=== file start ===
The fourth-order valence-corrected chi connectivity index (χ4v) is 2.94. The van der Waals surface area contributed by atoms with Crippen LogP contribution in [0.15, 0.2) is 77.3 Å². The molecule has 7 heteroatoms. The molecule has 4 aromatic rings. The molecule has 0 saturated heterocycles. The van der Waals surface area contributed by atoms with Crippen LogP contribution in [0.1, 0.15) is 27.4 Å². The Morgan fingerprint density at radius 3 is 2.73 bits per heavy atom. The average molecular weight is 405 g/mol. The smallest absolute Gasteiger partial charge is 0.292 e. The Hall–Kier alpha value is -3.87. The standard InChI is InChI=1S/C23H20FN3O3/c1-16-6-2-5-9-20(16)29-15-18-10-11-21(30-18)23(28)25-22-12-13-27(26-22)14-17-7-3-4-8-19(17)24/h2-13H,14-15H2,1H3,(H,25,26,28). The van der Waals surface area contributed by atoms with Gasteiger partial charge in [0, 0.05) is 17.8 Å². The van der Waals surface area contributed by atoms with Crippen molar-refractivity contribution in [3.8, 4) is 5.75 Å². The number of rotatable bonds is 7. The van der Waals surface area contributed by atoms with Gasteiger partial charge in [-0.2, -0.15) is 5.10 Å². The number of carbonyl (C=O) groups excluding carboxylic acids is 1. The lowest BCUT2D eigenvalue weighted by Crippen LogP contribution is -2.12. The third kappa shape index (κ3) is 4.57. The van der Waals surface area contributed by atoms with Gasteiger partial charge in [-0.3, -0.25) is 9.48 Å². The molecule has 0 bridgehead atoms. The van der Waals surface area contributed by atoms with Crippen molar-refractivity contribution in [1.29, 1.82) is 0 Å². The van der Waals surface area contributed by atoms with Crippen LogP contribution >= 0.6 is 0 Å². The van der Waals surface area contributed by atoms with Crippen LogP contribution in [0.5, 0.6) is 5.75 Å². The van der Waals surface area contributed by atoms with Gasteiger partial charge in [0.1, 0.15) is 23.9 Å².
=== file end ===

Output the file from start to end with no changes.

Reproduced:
The fourth-order valence-corrected chi connectivity index (χ4v) is 2.94. The van der Waals surface area contributed by atoms with Crippen LogP contribution in [0.15, 0.2) is 77.3 Å². The molecule has 7 heteroatoms. The molecule has 4 aromatic rings. The molecule has 0 saturated heterocycles. The van der Waals surface area contributed by atoms with Crippen LogP contribution in [0.1, 0.15) is 27.4 Å². The Morgan fingerprint density at radius 3 is 2.73 bits per heavy atom. The average molecular weight is 405 g/mol. The smallest absolute Gasteiger partial charge is 0.292 e. The Hall–Kier alpha value is -3.87. The standard InChI is InChI=1S/C23H20FN3O3/c1-16-6-2-5-9-20(16)29-15-18-10-11-21(30-18)23(28)25-22-12-13-27(26-22)14-17-7-3-4-8-19(17)24/h2-13H,14-15H2,1H3,(H,25,26,28). The van der Waals surface area contributed by atoms with Gasteiger partial charge in [0, 0.05) is 17.8 Å². The van der Waals surface area contributed by atoms with Crippen molar-refractivity contribution in [3.8, 4) is 5.75 Å². The number of rotatable bonds is 7. The van der Waals surface area contributed by atoms with Gasteiger partial charge in [-0.2, -0.15) is 5.10 Å². The number of carbonyl (C=O) groups excluding carboxylic acids is 1. The lowest BCUT2D eigenvalue weighted by Crippen LogP contribution is -2.12. The third kappa shape index (κ3) is 4.57. The van der Waals surface area contributed by atoms with Gasteiger partial charge in [-0.3, -0.25) is 9.48 Å². The molecule has 0 bridgehead atoms. The van der Waals surface area contributed by atoms with Crippen molar-refractivity contribution in [1.29, 1.82) is 0 Å². The van der Waals surface area contributed by atoms with Crippen LogP contribution >= 0.6 is 0 Å². The van der Waals surface area contributed by atoms with Crippen LogP contribution in [0.5, 0.6) is 5.75 Å². The van der Waals surface area contributed by atoms with Gasteiger partial charge in [0.1, 0.15) is 23.9 Å².